Not long after I published the let’s drop some configuration commands rant I got a very nice email from Nicolas Delecroix, Technical Marketing Engineer in Cisco INSBU, effectively saying “Would you have time for a short WebEx call to discuss the root cause of the problem and what we did to fix it?”
Of course I agreed and here’s what they told me:
- They were able to reproduce the problem;
- The drops were caused by a very old bug in Linux TTY device driver introduced in 2009, discovered in Ubuntu ~4 years ago and present in all Linux distributions with kernels between 2.6.31 and 3.11.0.
- The bug was sitting in NX-OS for years, but got more visible due to shift to model-based device configuration architecture that added some delay in the configuration path.
- They couldn’t upgrade the Linux kernel used by Nexus-OS (currently 3.4.91) but backported the bug fix into TTY device driver used by Nexus-OS.
- The fixed TTY driver will ship with Nexus OS releases 7.0(3)I6(1) and 7.0(3)I4(7). Nicholas told me they’re targeting to ship both releases before end of May.
Now that we know what the problem is, it’s easy to figure out the workarounds. They recommended:
- Copy configuration file to the device and then use copy file running-config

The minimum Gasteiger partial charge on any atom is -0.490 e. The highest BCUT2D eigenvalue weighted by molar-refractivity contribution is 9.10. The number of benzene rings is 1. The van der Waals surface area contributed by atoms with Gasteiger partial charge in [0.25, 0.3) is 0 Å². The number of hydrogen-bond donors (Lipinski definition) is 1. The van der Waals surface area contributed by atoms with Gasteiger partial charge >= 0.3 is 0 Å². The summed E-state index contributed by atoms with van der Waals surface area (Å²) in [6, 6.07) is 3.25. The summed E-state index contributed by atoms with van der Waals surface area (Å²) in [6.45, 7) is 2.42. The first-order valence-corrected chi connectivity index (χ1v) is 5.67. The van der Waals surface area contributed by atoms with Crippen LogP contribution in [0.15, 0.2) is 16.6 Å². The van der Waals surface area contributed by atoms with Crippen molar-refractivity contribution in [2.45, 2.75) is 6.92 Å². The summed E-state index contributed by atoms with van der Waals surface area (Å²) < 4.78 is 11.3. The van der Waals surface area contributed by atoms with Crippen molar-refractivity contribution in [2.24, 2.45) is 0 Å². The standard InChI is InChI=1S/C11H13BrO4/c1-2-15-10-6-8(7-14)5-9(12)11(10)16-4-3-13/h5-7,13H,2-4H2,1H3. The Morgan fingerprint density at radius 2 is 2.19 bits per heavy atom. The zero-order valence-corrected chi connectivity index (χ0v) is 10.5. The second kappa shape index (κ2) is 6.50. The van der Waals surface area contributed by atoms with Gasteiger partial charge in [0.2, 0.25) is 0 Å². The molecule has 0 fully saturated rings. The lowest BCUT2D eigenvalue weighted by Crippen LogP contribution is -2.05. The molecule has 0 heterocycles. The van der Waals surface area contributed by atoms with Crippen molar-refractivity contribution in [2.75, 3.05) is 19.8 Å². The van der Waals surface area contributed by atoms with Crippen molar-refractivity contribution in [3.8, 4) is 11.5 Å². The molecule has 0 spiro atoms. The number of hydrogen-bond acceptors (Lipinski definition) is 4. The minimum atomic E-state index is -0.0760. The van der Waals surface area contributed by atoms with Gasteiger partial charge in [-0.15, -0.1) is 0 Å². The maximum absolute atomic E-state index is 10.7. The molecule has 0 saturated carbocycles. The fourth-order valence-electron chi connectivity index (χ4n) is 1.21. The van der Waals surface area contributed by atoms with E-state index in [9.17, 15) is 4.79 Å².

- Use NX-API
These two should also work:
- Use scp file router:running config
- Use an expect script that waits for prompt before sending the next command.
Of course I had to snoop around a bit and found that:
- The bug is easy to reproduce in bash and has nothing to do with router configuration.
- The bug is causing large pastes (5K or more) to fail in any program that uses readline (the library that handles line editing) or anything similar, and is thus present on any server or network device running Linux with affected Linux kernel.
- Unless a device vendor backported the fix into the Linux TTY driver they’re using (it seems Ubuntu developers decided to do this as well) every device running affected Linux kernel might experience the same behavior.
If you’re running a network device that runs on top of a Linux kernel, it’s relatively easy to get the kernel version: go into shell, type uname –a… and let me know what you find out ;)
Finally, I’d like to thank again Nicholas and the Cisco INSBU engineers for an extremely professional approach to this problem.